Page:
You’ve opened up a new calendar and are looking ahead at the next twelve months with (hopefully) enthusiasm and excitement. What will the next year bring for your organization and its growth?
This year, put in place these five fundraising best practices to raise more money than you ever thought was possible. Whether you’re a one-woman shop doing it all, or working with a team of professionals, committing to these fundraising new year’s resolutions will help you build strong, lasting relationships with your donors that translate into more funding for your cause.
Say “thank you” more. A lot more.
Make saying “thank you” your top priority this year. Take time to recognize your donors, volunteers, Board members, and supporters enthusiastically and frequently.
This may sound simple, but taking the time to express your gratitude and share why a donor’s support really matters to you and your organization is the keystone to donor retention. Good stewardship will help you retain more donors and build a solid fundraising program.
Saying thank you is about more than making your donors feel good, though. It costs significantly more to acquire a new donor than to retain an existing donor. So, say thank you more! Carve out time every week (or even better, every day!) to write a note, pick up the phone, or send an email.
Enthusiastically welcome new donors
When someone makes a first-time gift to your organization, you want that relationship to continue for a long time. More often than not, however, we forget to celebrate these new gifts.
Treat a first-time gift as an invaluable opportunity to secure a lifetime donor. Send a welcome email and a personalized thank you letter.
You can really stand out by doing two things:
Call new donors and thank them for their gift. This is a great project to delegate to your board or other key volunteers
Send a new donor welcome packet with a personalized letter, short overview of who you are, and any other marketing collateral you have.
Become best friends with your donor database
Real talk: do you have a donor database? Are you using it effectively?
If you don’t have a donor database, make sure you are tracking your data somehow. I’ve built spreadsheets for start-up nonprofits that work until they can justify the expense of a real database, so you shouldn’t feel like funding is an insurmountable barrier There are dozens of low-cost, budget friendly CRM options to explore.
If your donor database needs some love, commit to using it to work smarter and more effectively. Your fundraising database is the institutional memory of your nonprofit. The more you track donations, event information, and touchpoints with donors, the more you can run reports, analyze trends, and create segmented mailing lists.
So, now is the time to clean up your data to make sure it’s accurate, create reports to help you track your fundraising goals, and record donor touchpoints to implement a moves management system that helps you raise more money.
Segment your data
Let’s make this the year you stop sending email blasts to one mailing list.
Segmenting your donor data is a surprisingly powerful fundraising tool, and the only thing it will cost you is a pot of coffee and a few hours in Excel (if your eyes just glazed over, or you went running for the nearest fire escape, email me.)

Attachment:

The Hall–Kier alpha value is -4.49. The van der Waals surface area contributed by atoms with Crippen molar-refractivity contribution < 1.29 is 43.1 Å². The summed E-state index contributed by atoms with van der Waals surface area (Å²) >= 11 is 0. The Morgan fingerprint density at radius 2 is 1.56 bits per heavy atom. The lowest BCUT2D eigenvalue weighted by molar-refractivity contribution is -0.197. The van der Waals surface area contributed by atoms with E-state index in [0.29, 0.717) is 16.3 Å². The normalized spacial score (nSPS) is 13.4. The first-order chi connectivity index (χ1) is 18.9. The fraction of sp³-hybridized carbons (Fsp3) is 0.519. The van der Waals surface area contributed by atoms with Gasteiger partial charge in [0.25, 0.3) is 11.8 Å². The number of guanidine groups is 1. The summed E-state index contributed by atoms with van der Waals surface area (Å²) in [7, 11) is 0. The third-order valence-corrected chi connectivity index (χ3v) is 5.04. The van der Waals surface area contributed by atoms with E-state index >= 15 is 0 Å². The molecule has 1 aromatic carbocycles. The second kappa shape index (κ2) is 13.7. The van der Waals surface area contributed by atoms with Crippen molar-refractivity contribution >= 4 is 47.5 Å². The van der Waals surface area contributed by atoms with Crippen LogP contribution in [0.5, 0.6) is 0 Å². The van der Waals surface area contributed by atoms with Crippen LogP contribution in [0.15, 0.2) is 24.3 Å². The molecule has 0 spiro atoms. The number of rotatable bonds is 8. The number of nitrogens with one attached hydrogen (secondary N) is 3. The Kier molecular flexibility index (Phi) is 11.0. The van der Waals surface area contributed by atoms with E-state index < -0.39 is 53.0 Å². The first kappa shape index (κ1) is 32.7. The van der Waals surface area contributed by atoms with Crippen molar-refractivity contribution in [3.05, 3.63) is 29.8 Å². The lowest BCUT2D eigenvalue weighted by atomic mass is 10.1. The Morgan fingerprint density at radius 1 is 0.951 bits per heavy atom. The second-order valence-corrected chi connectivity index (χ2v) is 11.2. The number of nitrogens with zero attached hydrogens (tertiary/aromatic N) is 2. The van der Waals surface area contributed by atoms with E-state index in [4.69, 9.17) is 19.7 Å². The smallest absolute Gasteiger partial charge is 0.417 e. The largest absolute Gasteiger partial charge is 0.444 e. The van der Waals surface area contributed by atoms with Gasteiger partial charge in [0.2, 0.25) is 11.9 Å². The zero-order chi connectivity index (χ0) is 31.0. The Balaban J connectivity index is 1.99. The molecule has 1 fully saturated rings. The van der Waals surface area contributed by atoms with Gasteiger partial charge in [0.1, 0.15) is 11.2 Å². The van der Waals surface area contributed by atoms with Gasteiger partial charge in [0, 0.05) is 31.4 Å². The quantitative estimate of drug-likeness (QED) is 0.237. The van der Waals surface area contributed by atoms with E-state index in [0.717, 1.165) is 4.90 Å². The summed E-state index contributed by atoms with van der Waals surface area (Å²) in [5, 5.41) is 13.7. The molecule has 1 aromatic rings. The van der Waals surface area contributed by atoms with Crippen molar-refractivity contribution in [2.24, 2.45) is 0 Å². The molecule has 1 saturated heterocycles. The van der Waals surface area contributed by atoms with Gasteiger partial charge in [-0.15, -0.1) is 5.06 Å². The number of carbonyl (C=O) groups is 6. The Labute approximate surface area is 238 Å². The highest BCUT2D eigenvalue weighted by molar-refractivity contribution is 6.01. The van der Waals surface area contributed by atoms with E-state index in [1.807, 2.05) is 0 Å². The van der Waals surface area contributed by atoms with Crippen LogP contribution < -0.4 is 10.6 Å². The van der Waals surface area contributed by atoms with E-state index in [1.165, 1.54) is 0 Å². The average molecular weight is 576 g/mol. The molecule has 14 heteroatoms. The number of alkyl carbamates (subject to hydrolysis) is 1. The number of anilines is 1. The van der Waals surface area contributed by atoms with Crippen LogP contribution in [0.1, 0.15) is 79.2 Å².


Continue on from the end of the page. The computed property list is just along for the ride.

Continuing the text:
Donor segmentation means you can personalize your outreach to cultivate donors in the most effective ways. You want to communicate with your $10,000 donors differently than your $10 donor, and recognize a supporter whose been giving monthly for five years in a different manner than a first-time event attendee. Tailoring these communications based on the context and state of the relationship with each of your donors is a ridiculously effective way at building long lasting relationships.
Consider this top-level segmentation as starting point:
What was their last gift size? Identify what you consider a major gift ($500? $5,000?) and create segmented lists based on gift size. For instance: donors who gave less than $100, donors who gave $100 to $500, and donors who gave $500+.
How many times have they given? Frequency of giving is just as important as gift size. Renewing, lapsed, first-time, or non-donors all have different relationships with your organization that should be recognized.
How did they make their first gift? How your donor was acquired can help you segment as well. Did a donor attend an event, or are they a personal connection of a Board member?
Remember that fundraising = relationships
Remember, that at the heart of this all are real people who want to invest in your cause. As a fundraiser, your primary goal should be to identify people who have an affinity for your mission; inspire them to become supporters by sharing your work; share how their investment is having an impact; and empower them to become advocates and leaders.
Your donors are real people who make a personal choice to invest in your cause. If you forget to say thank you, fail to update them on what you’re doing, and then come back to them for another check, they’ll unsubscribe from your email blasts and move onto another organization.
Remember to treat each and every donor for who they are — someone who has taken the time to connect with your work and make a donation. Making your donor at the heart of your fundraising efforts will help you build effective and efficient fundraising now and in the future.
P.S. Need more help setting your 2019 Fundraising goals? Download our free White Paper, then schedule a consulting call to talk through where you are today, and where you want to go.